The Importance Of Globalization In Indonesia

1681 Words 7 Pages
Globalization is a widely controversial phenomenon throughout the world. People argue over whether or not globalization is one of the greatest forces working against poverty, or if globalization only leads to greater exploitation of workers in the developing world. By simply looking at the tags on various clothing items, it is evident that the majority of textiles is produced overseas in developing countries, thus showing the significance of globalization. Large corporations have begun to alienate themselves from the production process and now get their products from foreign textile enterprises. Corporations get high quality products at low prices, allowing them to maximize production and profits. Textile enterprises also benefit due to the …show more content…
Indonesia boasts fair and free presidential elections, allowing all adults aged seventeen and older to vote, with a few minor exceptions (police or active military members, convicts serving terms of five years or greater, and people suffering from mental disabilities). Indonesia is ruled by a constitution which lays the groundwork for the country’s government. In the constitution specific human rights are outlined, but in action, it turns out that oftentimes human rights are not enforced. All citizens have the right of freedom from torture and cruel punishment, however, torture, excessive force, and unjustified killings are acts often committed by the military and police. Citizens are provided freedom of speech, except when it slanders another religion or advocates separatism. Indonesians are granted the right to assemble as long as they notify the police with a written statement three days before the planned demonstration and have been issued a receipt from the police, an act that many law enforcers refuse to do. Civilians are granted rights to choose and practice whichever …show more content…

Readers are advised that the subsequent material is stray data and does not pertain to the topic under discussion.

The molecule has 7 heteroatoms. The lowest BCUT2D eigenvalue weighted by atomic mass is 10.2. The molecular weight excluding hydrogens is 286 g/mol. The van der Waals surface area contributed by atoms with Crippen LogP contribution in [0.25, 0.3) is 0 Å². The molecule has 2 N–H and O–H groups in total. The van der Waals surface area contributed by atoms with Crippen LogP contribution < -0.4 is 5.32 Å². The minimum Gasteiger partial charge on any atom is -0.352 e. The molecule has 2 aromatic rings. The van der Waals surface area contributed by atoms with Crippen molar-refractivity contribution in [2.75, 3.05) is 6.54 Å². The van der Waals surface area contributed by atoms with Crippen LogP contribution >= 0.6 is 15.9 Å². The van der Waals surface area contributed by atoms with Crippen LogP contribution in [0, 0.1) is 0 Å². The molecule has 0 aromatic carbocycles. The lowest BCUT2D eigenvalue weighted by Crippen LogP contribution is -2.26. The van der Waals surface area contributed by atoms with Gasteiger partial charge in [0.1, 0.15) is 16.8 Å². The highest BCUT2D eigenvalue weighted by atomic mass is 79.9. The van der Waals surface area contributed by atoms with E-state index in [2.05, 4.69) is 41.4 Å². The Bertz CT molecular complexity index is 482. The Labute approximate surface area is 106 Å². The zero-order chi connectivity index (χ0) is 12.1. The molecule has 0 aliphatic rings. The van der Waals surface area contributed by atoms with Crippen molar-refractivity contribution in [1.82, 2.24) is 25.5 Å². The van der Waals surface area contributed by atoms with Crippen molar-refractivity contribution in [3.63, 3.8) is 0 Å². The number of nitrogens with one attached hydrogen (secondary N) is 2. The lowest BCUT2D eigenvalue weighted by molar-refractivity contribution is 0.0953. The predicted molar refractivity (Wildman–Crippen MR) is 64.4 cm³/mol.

It is crucial that workers are treated fairly and humanely in order for the benefits of globalization to be shared universally. In Indonesia, the Labor Ministry, a government institution, is responsible for enforcing all standards, such as wages, hours, and working conditions, and implementing penalties when these standards are violated (“Indonesia Human Rights”, 2015). Each province of Indonesia has their own minimum wage, which is based on the amount deemed appropriate for the workers to live decently. The minimum monthly wage in Jakarta, for example, is 3.1 million IDR (Indonesian Rupiah) per month, which converts to about $231 US dollars (“Indonesia Minimum Monthly Wages, 2016). To put this into perspective, a minimum wage worker in Kansas will make $1,224 US dollars per month. It is imperative to add that the minimum wage does not apply in all sectors, and that some sectors, such as small enterprises, labor industries, and informal companies (those not taxed or monitored by the government), are exempt from these rules. The law states that the typical work week should include forty hours of work with a half hour break for each four hours of work, and one full day of rest each week, with a large emphasis on the prohibition of excessive overtime. Again, much like the minimum wage, there are sectors where these rulings do not apply. The U.S. Department of State claims that

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